This house, especially, just seems so full of memories—it’s part of why we love it so much. Awkward as the meeting may have been for the family, they couldn’t have been nicer to us, and it was actually pretty great to be able to spend this little bit of time with the people who know the house best. We found out that big screened panels to enclose the front porch are stored in the rafters of the garage. We learned that the patriarch regularly repaired custom wooden window blinds that are stored in the attic if we would like to use them. We found out that the son is the one who used the cellar bathroom as a darkroom (we’d spotted photo-developing miscellany on our last visit), and that he used to repair Mustangs in the garage. We learned that he and his wife, during a graduate-school stint, lived for a couple of years on the third floor. They showed us an impressive collection of rakes and shovels in the garage, some repaired by hand—including a pitchfork with a sturdy tree branch as a handle. They pointed out where a garden used to be, a pole that had held a basketball hoop, bushes that tend to take over if not kept in check. They said they filled four dumpsters when they cleaned out the house.

The rooms are, for the most part, empty now. The clutter of these particular lives has been almost entirely erased.

Though the family were gracious and welcoming, we made as quick an exit as possible, aware that their minds were on the work to be done. Being there felt intrusive, somehow, as they tied up the loose ends to their home (and it is still theirs, very much theirs); if it were me, I’d have wanted badly to be left alone. And though the family were right there in front of us, sharing their memories, I also felt distinctly haunted, as though they weren’t there at all and we were instead conjuring a departed family’s history from forgotten yard tools, scuff marks on a wall, a footprint of a garden in the yard; wondering what they were like, how they’d lived, even as we filled the house with our own footsteps, dreams, plans.  

  

Monday, May 07, 2012

Misc.

We had visitors last week—Andrew’s sister and dad were here last weekend; his dad stayed on for the week; and then this past weekend we drove up to New Hampshire to open the house and enjoy our first blissful weekend away from it all. We were there only from Friday afternoon through Sunday afternoon, and a good bit of the first day was spent opening the house (i.e., Andrew and his dad cleaning out unmentionable awfulness while I sequestered the girls outside), but we still managed to take in some of the peace and rest we love so much.

We were outside nearly the entire time we were there—Lucia remembered lots of things from last summer, and though it was too cold to get out her swimming pool, she still got to swing, collect stones and dandelions, play with her ball hut, and ride around in her car and tractor. She could not have been any happier running around in the grass. Greta chose to celebrate our stay by beginning to sit up on her own for very long stretches (usually until she reaches too far forward for a toy and topples over). She happily played on a blanket in the grass. She did not choose to sleep very much at night, and, after another night of dreadful nonsleep last night, I am so tired I can barely function—I’ve been knocking things over all day as I walk around the apartment, as though I’m drunk.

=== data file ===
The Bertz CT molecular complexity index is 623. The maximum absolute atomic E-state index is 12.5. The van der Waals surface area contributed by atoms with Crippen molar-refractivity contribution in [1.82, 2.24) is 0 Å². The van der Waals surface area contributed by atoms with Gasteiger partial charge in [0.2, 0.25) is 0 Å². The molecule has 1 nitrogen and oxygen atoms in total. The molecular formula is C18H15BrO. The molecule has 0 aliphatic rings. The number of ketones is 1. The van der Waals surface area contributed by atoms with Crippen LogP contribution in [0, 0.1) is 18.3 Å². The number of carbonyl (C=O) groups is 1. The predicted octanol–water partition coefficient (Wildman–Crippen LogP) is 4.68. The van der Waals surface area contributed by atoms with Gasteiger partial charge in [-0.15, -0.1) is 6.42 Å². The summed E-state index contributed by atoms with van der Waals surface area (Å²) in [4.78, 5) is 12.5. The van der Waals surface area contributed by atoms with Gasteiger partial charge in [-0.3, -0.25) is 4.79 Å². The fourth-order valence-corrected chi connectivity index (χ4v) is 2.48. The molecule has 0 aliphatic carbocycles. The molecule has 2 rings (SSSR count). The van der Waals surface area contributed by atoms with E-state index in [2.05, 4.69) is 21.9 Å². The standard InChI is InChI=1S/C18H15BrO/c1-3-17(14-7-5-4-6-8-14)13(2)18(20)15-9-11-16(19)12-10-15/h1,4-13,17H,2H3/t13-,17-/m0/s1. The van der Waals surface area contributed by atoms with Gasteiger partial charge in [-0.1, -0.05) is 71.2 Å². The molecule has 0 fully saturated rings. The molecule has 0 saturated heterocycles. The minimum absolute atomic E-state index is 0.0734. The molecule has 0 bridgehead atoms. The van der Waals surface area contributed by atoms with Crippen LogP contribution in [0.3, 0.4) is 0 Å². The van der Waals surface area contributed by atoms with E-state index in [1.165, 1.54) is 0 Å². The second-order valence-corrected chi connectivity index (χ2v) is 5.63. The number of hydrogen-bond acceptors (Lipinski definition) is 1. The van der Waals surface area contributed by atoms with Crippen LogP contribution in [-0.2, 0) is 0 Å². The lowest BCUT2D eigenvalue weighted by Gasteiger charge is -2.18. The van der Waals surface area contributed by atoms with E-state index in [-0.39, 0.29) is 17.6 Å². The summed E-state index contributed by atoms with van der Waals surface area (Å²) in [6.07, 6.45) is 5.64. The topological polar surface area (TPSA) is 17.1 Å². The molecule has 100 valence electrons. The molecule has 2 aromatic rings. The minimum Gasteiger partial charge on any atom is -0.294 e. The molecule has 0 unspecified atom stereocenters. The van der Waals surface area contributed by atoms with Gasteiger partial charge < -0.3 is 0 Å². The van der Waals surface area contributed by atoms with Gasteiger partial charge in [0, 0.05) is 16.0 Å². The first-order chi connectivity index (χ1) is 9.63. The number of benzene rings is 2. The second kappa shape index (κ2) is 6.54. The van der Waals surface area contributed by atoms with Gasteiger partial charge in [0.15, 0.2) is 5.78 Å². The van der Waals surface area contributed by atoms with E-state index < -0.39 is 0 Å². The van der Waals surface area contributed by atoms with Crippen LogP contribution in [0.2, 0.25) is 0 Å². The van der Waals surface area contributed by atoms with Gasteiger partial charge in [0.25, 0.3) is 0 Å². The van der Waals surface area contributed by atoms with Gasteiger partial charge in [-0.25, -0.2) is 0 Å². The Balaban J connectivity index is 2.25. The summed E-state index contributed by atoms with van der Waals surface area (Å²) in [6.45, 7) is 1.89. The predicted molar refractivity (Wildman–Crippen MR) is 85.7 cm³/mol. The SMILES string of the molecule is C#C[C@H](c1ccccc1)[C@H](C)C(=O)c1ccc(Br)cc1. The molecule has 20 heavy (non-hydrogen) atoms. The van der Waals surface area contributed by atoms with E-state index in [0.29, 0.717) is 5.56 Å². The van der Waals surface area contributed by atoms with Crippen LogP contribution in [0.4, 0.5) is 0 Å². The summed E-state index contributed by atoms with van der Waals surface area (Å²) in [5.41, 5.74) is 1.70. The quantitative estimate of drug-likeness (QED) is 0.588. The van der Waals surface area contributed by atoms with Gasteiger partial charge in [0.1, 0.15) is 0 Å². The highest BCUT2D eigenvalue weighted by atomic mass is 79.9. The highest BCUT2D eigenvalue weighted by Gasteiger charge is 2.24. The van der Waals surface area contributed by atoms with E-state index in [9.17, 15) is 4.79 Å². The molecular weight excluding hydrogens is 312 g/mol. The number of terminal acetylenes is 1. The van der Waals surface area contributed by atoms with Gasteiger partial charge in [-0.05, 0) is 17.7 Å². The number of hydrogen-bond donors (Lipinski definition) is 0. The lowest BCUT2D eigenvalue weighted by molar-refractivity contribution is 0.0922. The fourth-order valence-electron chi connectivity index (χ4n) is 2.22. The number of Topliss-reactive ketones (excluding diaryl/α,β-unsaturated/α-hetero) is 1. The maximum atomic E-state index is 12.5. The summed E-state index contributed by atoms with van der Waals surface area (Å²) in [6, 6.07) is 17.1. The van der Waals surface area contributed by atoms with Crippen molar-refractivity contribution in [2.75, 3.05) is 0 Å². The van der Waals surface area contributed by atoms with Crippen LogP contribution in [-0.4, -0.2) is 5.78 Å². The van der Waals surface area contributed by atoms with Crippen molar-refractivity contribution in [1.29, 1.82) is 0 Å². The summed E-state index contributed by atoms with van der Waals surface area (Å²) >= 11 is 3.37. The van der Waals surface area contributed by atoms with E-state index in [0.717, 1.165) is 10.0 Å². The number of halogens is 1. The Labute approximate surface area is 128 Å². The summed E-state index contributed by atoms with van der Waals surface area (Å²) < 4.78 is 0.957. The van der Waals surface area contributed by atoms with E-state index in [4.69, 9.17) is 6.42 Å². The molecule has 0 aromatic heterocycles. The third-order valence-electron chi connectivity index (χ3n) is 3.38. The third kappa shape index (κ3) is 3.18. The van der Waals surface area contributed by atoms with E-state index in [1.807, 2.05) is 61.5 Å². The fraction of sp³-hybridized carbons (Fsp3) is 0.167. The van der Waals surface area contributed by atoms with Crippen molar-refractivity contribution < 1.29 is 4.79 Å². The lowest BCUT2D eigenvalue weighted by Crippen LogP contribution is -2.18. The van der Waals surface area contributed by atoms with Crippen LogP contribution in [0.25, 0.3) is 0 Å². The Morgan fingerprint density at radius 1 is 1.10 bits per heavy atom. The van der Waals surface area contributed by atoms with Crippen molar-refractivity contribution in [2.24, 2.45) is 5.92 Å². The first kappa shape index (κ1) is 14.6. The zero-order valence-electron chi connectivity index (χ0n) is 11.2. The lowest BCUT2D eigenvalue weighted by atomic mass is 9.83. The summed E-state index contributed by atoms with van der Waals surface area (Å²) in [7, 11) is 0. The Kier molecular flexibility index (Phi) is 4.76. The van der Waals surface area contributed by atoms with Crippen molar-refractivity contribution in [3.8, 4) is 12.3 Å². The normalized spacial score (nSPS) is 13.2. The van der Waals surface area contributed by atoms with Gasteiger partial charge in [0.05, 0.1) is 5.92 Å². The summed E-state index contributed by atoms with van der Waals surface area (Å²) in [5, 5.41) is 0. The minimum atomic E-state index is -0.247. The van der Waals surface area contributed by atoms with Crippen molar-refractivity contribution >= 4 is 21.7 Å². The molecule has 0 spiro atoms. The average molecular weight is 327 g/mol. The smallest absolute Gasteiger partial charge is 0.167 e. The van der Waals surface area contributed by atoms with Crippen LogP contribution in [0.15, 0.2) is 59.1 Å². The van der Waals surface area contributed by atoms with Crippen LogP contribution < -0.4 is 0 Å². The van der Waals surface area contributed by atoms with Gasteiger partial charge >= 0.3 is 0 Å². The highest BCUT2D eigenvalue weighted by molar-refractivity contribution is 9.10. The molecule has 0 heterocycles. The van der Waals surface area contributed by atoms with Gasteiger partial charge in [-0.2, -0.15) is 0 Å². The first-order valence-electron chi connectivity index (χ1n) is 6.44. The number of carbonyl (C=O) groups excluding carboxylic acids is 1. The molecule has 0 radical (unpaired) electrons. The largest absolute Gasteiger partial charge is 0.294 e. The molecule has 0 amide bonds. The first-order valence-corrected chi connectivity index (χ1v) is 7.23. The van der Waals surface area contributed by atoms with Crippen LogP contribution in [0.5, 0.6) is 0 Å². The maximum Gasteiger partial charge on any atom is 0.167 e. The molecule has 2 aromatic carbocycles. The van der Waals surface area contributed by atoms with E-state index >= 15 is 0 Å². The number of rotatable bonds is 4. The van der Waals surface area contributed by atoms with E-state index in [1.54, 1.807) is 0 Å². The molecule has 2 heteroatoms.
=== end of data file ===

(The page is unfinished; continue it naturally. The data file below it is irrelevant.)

A few pictures from the weekend, and then I’m off to bed, though I don’t know why I bother. I’m sure I’ll be up nursing Greta just at the moment when I’m drifting off into yearned-for sleep. She is nursing so much, and getting up so often, that I don’t know what to do. I started her on solids a week and a half ago, giving her rice cereal at dinnertime, and today I added in a lunch of carrots. She’s popping the snaps of her 6-month sleepers, so I can only assume this is some kind of insane growth spurt that will soon pass. And while I’m writing this disjointed, somewhat insane post, I’ll add that at her doctor’s appointment last week she weighed in at 15 pounds 11 ounces (50th percentile) and measured 27.5 inches (95th!!! percentile). She’s a good little grower, this one.






Tuesday, May 01, 2012

The Naptime/Bedtime Sideshow

Lucia has made it her job to sing “Twinkle Twinkle” to Greta every time she goes to sleep, two times a day for naptime and then again at bedtime. This means she spends a lot of time hanging out with me while I nurse Greta in our dark bedroom. I always sing to Greta while she nurses: a few renditions of “By and By,” then on to “Great Big Stars,” finishing up with “Rainbow Connection” and “Somewhere Over the Rainbow” before I begin rocking her to sleep to “Sleep, sleep, sleep sleepyhead…Sleep, sleep, snuggle in your bed…”

Once Greta stops fidgeting and starts getting drowsy, I put her down in her crib. This is Lucia’s cue to grip the top of the crib, hoist herself up so she’s standing on the mattress and looking down at Greta, and sing “Twinkle Twinkle.” When she’s finished, we both say “Shh…shh…” and leave the room.

Except leaving the room is not always easy. Because Lucia must hang out while Greta nurses, she’s taken to bringing a selection of snacks and toys with her into the bedroom, with which she entertains herself on the floor. Sometimes she carries in just a couple of things, like Bibi and paw-paw (yes, she’s still carrying it around) and her doll. Other times she brings in a bucket full of things—a few tiny Play-Doh balls, a handful of seeds, a few strands of beads, a tiny Little People pig. And sometimes I hear her moving about in the living room, gathering, and then I hear the wheels of her toy stroller careening toward the bedroom, and she’ll wheel in a frankly astounding collection of amusements. Sometimes the things she brings in make me pause in my singing to laugh out loud, like when she wheeled in a few of Greta’s teethers, some sticks, a finger puppet, a water bottle, a pantry’s worth of play food, the caps from our contact lens cases, and an empty lunchbox. She never fails to scatter these things all around her, and then she stretches out on Bibi and listens quietly to the songs.

When I transition to the final song, she jumps up and quickly picks up all of her things, returning them, for the most part, to her bucket or stroller. After our “Shh…shh,” she and I together scoop up what we can and slip from the room. It is a funny little sideshow to naptime and bedtime. Tonight at Greta’s bedtime, Lucia brought in no toys, but she was wearing only a diaper and spent the nursing time parading about with a “Bibi dress” and then shivering dramatically and whispering that she was cold. And little Greta just nurses away, her little eyes always somehow closing even when the “Twinkle Twinkle” is off-key.